The Velveteen Rabbit

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This article is about the children's novel. For the George Winston/Meryl Streep album, see The Velveteen Rabbit (album).
The Velveteen Rabbit
The Velveteen Rabbit pg 1.jpg
Front cover of the 1922 Heinemann edition
Author Margery Williams
Illustrator William Nicholson
Country United States
Language English
Genre Children's novel
Publisher George H. Doran Company
Publication date
1922
ISBN 0-380-00255-8
OCLC 3690897
Text The Velveteen Rabbit at Wikisource

The Velveteen Rabbit (or How Toys Become Real) is a children's novel written by Margery Williams and illustrated by William Nicholson. It chronicles the story of a stuffed rabbit and his quest to become real through the love of his owner. The book was first published in 1922 and has been republished many times since.

The Velveteen Rabbit was Williams' first children's book.[1] It has been awarded the IRA/CBC Children's Choice award.[2] Based on a 2007 online poll, the National Education Association named the book one of its "Teachers' Top 100 Books for Children."[3]

Plot summary[edit]

A stuffed rabbit sewn from velveteen is given as a Christmas present to a small boy, but is neglected for toys of higher quality or function, which shun him in response. The rabbit is informed of magically becoming Real by the wisest and oldest toy in the nursery as a result of extreme adoration and love from children, and he is awed by this concept; however, his chances of achieving this wish are slight.

One night, after the boy has misplaced his cherished china dog, he is pacified through the presence of the rabbit, who attracts more attention from his owner from then onward as a result, to the extent of his promotion to the position of the child's favorite toy. However, when the toy rabbit's owner contracts scarlet fever, he is prescribed a trip to the seashore and is pacified upon receiving a stuffed rabbit of higher quality as a replacement for the Velveteen Rabbit, which must be burned alongside all of the other playthings due to potential bacteria. Before the rabbit can meet a painful demise, he is greeted by the Nursery Fairy, who transforms him into a living rabbit to spare him from an agonizing fate, as he'd acquired greater affection from the boy than all of the other toys and surpassed all qualifications required. The rabbit accompanies several others in rejoicing, gleeful upon having received his dream. A few months later, the boy is in the garden and sees a rabbit that reminds him of the velveteen one. Little does he know that it is his old rabbit, made real.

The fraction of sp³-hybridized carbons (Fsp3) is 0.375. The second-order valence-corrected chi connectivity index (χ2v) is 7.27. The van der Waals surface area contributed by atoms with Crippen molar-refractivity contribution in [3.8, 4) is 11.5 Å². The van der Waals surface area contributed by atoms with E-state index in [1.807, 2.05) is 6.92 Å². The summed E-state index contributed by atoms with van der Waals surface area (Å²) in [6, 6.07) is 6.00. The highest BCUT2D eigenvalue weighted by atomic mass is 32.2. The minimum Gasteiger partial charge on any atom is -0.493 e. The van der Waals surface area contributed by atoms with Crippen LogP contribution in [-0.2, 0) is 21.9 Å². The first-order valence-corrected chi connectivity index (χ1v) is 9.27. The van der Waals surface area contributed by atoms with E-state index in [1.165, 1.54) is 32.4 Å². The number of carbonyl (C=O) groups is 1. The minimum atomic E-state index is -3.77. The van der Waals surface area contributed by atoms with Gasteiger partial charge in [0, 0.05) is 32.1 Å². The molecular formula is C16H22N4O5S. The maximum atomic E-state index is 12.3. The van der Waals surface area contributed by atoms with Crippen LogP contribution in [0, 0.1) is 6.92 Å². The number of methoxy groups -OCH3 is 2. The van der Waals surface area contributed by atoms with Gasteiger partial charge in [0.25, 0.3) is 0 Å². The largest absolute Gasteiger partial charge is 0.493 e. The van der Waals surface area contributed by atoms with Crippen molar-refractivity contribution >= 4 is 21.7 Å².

Adaptations[edit]

The following adaptations have been made of The Velveteen Rabbit.

Notes[edit]

  1. ^ "Margery Williams - The Velveteen Rabbit at Embracing the Child". Embracingthechild.org. Retrieved 2009-09-13. 
  2. ^ Williams, Margery. "The Velveteen Rabbit, By Margery Williams , Illustrated by William Nicholson: HarperCollins Children's Books". Harpercollinschildrens.com. Retrieved 2009-09-13. 
  3. ^ National Education Association (2007). "Teachers' Top 100 Books for Children". Retrieved August 22, 2012. 
  4. ^ Barrett, Rick (2009-02-27). "Telemarketer sued for cell-phone calls". JSOnline. Retrieved 2009-09-13. 

External links[edit]